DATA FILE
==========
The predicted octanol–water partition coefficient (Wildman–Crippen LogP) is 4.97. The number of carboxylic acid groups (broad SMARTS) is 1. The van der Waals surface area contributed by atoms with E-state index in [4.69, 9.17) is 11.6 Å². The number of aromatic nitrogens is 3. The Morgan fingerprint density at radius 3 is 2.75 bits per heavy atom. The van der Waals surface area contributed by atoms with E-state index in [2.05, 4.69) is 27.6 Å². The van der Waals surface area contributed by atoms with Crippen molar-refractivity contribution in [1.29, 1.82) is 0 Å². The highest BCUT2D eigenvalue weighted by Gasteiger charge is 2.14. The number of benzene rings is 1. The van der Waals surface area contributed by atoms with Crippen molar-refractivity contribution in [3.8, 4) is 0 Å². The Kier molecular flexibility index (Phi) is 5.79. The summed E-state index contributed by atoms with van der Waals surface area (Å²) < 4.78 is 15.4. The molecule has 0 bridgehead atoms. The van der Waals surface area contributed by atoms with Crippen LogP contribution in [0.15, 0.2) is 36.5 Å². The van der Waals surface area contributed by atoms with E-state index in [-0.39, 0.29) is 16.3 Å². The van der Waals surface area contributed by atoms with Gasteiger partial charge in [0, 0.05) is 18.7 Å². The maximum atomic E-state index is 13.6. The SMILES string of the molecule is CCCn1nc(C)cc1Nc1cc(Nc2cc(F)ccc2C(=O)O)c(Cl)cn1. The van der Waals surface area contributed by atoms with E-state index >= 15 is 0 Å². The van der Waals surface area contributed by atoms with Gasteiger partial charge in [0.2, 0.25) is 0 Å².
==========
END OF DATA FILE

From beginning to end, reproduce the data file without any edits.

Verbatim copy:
The predicted octanol–water partition coefficient (Wildman–Crippen LogP) is 4.97. The number of carboxylic acid groups (broad SMARTS) is 1. The van der Waals surface area contributed by atoms with E-state index in [4.69, 9.17) is 11.6 Å². The number of aromatic nitrogens is 3. The Morgan fingerprint density at radius 3 is 2.75 bits per heavy atom. The van der Waals surface area contributed by atoms with E-state index in [2.05, 4.69) is 27.6 Å². The van der Waals surface area contributed by atoms with Crippen molar-refractivity contribution in [1.29, 1.82) is 0 Å². The highest BCUT2D eigenvalue weighted by Gasteiger charge is 2.14. The number of benzene rings is 1. The van der Waals surface area contributed by atoms with Crippen molar-refractivity contribution in [3.8, 4) is 0 Å². The Kier molecular flexibility index (Phi) is 5.79. The summed E-state index contributed by atoms with van der Waals surface area (Å²) < 4.78 is 15.4. The molecule has 0 bridgehead atoms. The van der Waals surface area contributed by atoms with Crippen LogP contribution in [0.15, 0.2) is 36.5 Å². The van der Waals surface area contributed by atoms with E-state index in [-0.39, 0.29) is 16.3 Å². The van der Waals surface area contributed by atoms with Gasteiger partial charge in [0, 0.05) is 18.7 Å². The maximum atomic E-state index is 13.6. The SMILES string of the molecule is CCCn1nc(C)cc1Nc1cc(Nc2cc(F)ccc2C(=O)O)c(Cl)cn1. The van der Waals surface area contributed by atoms with E-state index >= 15 is 0 Å². The van der Waals surface area contributed by atoms with Gasteiger partial charge in [0.2, 0.25) is 0 Å².